Earlier in the month, the Syrian military caused a stir when three of its tanks entered Be’er Ajam, prompting Israel to raise its alert levels and complain to the United Nations.
The Israeli army command has not ruled out that in order to destroy the missile arsenals of the Palestinian movement Hamas they might need not only the Air Force, but possibly to launch a ground operation into Gaza, therefore they have authorized the Army to call up reservists.
The Israeli Air Force struck dozens of targets on the Gaza Strip as part of a large-scale operation codenamed “Protective Pillar”, which resulted in 12 Palestinians being killed, including the leader of the military wing of Hamas, Ahmed al-Jabari.
Israel tops the list of the world’s most militarised nations, according to the latest Global Militarisation Index released Tuesday by the Bonn International Centre for Conversion (BICC).
At number 34, Israel’s main regional rival, Iran, is far behind. Indeed, every other Near Eastern country, with the exceptions of Yemen (37) and Qatar (43), is more heavily militarised than the Islamic Republic, according to the Index, whose research is funded by the German Federal Ministry for Economic Co-operation and Development.
Read this carefully. It is a shocking and factual description of the situation at present, but it is also the prophecy of the future for Europe – or should we already call it Eurabia.
A hateful wind emanating from the small Islamic emirate is now blowing toward Europe, a wind accompanied by an ocean of poisonous, oily, bloody money – all coming from the peninsula in the Persian Gulf which today is the world’s richest country. Slowly, Qatar is buying Europe’s assets.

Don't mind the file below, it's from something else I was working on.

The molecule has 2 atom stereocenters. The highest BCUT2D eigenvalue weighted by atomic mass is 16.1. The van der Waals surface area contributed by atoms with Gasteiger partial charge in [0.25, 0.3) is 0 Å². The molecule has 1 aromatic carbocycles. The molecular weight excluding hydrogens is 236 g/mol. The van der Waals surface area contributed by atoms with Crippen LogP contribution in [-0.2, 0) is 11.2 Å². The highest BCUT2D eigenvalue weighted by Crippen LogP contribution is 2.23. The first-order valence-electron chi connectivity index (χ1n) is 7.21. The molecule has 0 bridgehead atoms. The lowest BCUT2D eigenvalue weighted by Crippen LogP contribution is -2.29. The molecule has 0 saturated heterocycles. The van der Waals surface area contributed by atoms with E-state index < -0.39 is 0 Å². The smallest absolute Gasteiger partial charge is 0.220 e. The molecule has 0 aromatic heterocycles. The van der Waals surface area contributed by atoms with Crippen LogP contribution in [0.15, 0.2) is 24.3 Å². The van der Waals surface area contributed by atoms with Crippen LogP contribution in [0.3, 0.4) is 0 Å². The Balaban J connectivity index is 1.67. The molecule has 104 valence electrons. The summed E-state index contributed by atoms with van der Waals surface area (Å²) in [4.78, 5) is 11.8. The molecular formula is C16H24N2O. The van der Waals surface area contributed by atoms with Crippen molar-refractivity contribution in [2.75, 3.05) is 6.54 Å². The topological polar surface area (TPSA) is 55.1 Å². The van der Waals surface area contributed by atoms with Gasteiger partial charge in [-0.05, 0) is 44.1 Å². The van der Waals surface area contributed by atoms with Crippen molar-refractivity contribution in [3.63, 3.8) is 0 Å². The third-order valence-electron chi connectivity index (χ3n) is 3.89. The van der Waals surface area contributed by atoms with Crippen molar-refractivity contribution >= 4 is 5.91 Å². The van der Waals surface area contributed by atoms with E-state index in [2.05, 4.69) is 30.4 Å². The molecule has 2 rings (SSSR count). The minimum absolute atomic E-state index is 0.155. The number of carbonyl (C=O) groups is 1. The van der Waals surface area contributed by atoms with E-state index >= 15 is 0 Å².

General Sir David Richards said plans were being drawn up in case winter made conditions on the ground worse. Any intervention would be ‘limited’ and needed the support of people inside Syria, he said. But it would be seen as a potential step towards a full-scale military intervention bringing British forces directly into conflict with the regime of president Bashar al-Assad.
Israel may launch ground invasion into the Gaza Strip if Palestinians keep on firing rockets and mortars against the Jewish state, a British newspaper reported Sunday.
One unnamed senior Israeli government official told The Telegraph that “a ground incursion is certainly not out of the question although we hope it won’t come to that.”
sraeli troops fired warning shots into Syria on Sunday in response to mortar fire, the army said, in the first Israeli fire directed at the Syrian military in the Golan Heights area since the 1973 war.
“A short while ago, a mortar shell hit an IDF post in the Golan Heights adjacent to the Israel-Syria border, as part of the internal conflict inside Syria. In response, IDF soldiers fired warning shots towards Syrian areas,” the army said in a statement.
Israel, Greece and Cyprus are to set up working groups to examine the possibility of a power cable and an energy corridor connecting the countries. This was agreed at a meeting held today in Cyprus between Minister of Energy and Water Resources Uzi Landau, the Cypriot minister of industry and commerce and the Greek deputy energy minister.
The energy corridor is intended to enable future exports of gas from Israeli and Cypriot reserves to Greece via a pipeline, liquefaction installation, or other technology.
The Caspian Sea region is an often-overlooked one, compared to the Middle East, when assessing the antagonisms of world powers. However, this hinterland of Eurasia is of great importance for a whole range of issues.